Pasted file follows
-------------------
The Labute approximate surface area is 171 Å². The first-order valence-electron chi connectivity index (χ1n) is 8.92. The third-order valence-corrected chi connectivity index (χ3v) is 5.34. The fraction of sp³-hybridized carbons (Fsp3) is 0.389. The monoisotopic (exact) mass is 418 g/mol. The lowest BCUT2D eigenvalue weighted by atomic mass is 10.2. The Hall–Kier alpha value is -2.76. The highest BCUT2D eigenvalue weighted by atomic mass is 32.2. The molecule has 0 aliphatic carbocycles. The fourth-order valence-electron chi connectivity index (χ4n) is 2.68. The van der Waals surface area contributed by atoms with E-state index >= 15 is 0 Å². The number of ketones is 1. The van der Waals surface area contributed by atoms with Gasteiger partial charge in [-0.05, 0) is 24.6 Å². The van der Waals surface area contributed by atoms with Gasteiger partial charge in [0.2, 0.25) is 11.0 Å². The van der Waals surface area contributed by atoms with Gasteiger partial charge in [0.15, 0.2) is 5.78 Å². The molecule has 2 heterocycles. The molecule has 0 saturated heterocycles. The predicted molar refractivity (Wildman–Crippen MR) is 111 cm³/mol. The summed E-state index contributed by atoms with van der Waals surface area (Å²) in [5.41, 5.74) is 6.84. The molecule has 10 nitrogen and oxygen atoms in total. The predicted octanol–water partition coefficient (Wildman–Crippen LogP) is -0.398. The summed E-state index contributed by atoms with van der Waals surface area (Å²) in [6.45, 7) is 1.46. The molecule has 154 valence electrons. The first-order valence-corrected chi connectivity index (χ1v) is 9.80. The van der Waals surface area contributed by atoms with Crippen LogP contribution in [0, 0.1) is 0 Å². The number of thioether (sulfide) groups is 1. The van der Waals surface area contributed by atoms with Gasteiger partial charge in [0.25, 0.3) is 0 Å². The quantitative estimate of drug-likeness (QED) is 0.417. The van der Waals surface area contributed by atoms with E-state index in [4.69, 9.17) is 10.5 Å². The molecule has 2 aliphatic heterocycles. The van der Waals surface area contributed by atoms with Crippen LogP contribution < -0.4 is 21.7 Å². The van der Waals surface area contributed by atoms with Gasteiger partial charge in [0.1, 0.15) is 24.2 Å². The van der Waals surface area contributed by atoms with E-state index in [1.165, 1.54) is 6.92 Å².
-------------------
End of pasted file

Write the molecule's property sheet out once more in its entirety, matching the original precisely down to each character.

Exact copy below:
The Labute approximate surface area is 171 Å². The first-order valence-electron chi connectivity index (χ1n) is 8.92. The third-order valence-corrected chi connectivity index (χ3v) is 5.34. The fraction of sp³-hybridized carbons (Fsp3) is 0.389. The monoisotopic (exact) mass is 418 g/mol. The lowest BCUT2D eigenvalue weighted by atomic mass is 10.2. The Hall–Kier alpha value is -2.76. The highest BCUT2D eigenvalue weighted by atomic mass is 32.2. The molecule has 0 aliphatic carbocycles. The fourth-order valence-electron chi connectivity index (χ4n) is 2.68. The van der Waals surface area contributed by atoms with E-state index >= 15 is 0 Å². The number of ketones is 1. The van der Waals surface area contributed by atoms with Gasteiger partial charge in [-0.05, 0) is 24.6 Å². The van der Waals surface area contributed by atoms with Gasteiger partial charge in [0.2, 0.25) is 11.0 Å². The van der Waals surface area contributed by atoms with Gasteiger partial charge in [0.15, 0.2) is 5.78 Å². The molecule has 2 heterocycles. The molecule has 0 saturated heterocycles. The predicted molar refractivity (Wildman–Crippen MR) is 111 cm³/mol. The summed E-state index contributed by atoms with van der Waals surface area (Å²) in [5.41, 5.74) is 6.84. The molecule has 10 nitrogen and oxygen atoms in total. The predicted octanol–water partition coefficient (Wildman–Crippen LogP) is -0.398. The summed E-state index contributed by atoms with van der Waals surface area (Å²) in [6.45, 7) is 1.46. The molecule has 154 valence electrons. The first-order valence-corrected chi connectivity index (χ1v) is 9.80. The van der Waals surface area contributed by atoms with Crippen LogP contribution in [0, 0.1) is 0 Å². The number of thioether (sulfide) groups is 1. The van der Waals surface area contributed by atoms with Gasteiger partial charge in [0.25, 0.3) is 0 Å². The quantitative estimate of drug-likeness (QED) is 0.417. The van der Waals surface area contributed by atoms with E-state index in [4.69, 9.17) is 10.5 Å². The molecule has 2 aliphatic heterocycles. The van der Waals surface area contributed by atoms with Crippen LogP contribution < -0.4 is 21.7 Å². The van der Waals surface area contributed by atoms with Gasteiger partial charge in [0.1, 0.15) is 24.2 Å². The van der Waals surface area contributed by atoms with E-state index in [1.165, 1.54) is 6.92 Å².